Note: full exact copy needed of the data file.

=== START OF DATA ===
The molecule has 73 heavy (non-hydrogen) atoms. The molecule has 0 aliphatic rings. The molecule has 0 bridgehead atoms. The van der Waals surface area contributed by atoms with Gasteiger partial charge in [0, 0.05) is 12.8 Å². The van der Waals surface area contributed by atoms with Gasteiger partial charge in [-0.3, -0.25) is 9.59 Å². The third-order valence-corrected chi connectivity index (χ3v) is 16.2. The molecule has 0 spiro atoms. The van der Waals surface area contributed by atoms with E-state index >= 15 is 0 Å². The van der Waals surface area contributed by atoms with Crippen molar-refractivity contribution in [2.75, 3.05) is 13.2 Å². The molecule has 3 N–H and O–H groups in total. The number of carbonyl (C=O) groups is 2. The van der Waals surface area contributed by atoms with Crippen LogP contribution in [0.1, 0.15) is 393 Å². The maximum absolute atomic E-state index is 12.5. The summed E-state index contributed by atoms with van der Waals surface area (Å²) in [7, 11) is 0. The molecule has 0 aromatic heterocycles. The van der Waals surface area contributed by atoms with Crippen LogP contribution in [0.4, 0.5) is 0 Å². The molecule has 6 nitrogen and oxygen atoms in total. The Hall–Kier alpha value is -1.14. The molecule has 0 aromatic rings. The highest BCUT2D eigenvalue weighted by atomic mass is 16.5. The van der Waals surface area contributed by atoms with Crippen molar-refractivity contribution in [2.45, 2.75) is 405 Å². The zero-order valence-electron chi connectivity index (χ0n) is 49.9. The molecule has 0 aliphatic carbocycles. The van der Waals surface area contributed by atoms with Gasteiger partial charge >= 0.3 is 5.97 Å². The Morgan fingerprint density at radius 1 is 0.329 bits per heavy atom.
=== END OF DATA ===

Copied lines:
The molecule has 73 heavy (non-hydrogen) atoms. The molecule has 0 aliphatic rings. The molecule has 0 bridgehead atoms. The van der Waals surface area contributed by atoms with Gasteiger partial charge in [0, 0.05) is 12.8 Å². The van der Waals surface area contributed by atoms with Gasteiger partial charge in [-0.3, -0.25) is 9.59 Å². The third-order valence-corrected chi connectivity index (χ3v) is 16.2. The molecule has 0 spiro atoms. The van der Waals surface area contributed by atoms with E-state index >= 15 is 0 Å². The van der Waals surface area contributed by atoms with Crippen molar-refractivity contribution in [2.75, 3.05) is 13.2 Å². The molecule has 3 N–H and O–H groups in total. The number of carbonyl (C=O) groups is 2. The van der Waals surface area contributed by atoms with Crippen LogP contribution in [0.1, 0.15) is 393 Å². The maximum absolute atomic E-state index is 12.5. The summed E-state index contributed by atoms with van der Waals surface area (Å²) in [7, 11) is 0. The molecule has 0 aromatic heterocycles. The van der Waals surface area contributed by atoms with Crippen LogP contribution in [0.4, 0.5) is 0 Å². The molecule has 6 nitrogen and oxygen atoms in total. The Hall–Kier alpha value is -1.14. The molecule has 0 aromatic rings. The highest BCUT2D eigenvalue weighted by atomic mass is 16.5. The van der Waals surface area contributed by atoms with Crippen molar-refractivity contribution in [2.45, 2.75) is 405 Å². The zero-order valence-electron chi connectivity index (χ0n) is 49.9. The molecule has 0 aliphatic carbocycles. The van der Waals surface area contributed by atoms with Gasteiger partial charge >= 0.3 is 5.97 Å². The Morgan fingerprint density at radius 1 is 0.329 bits per heavy atom.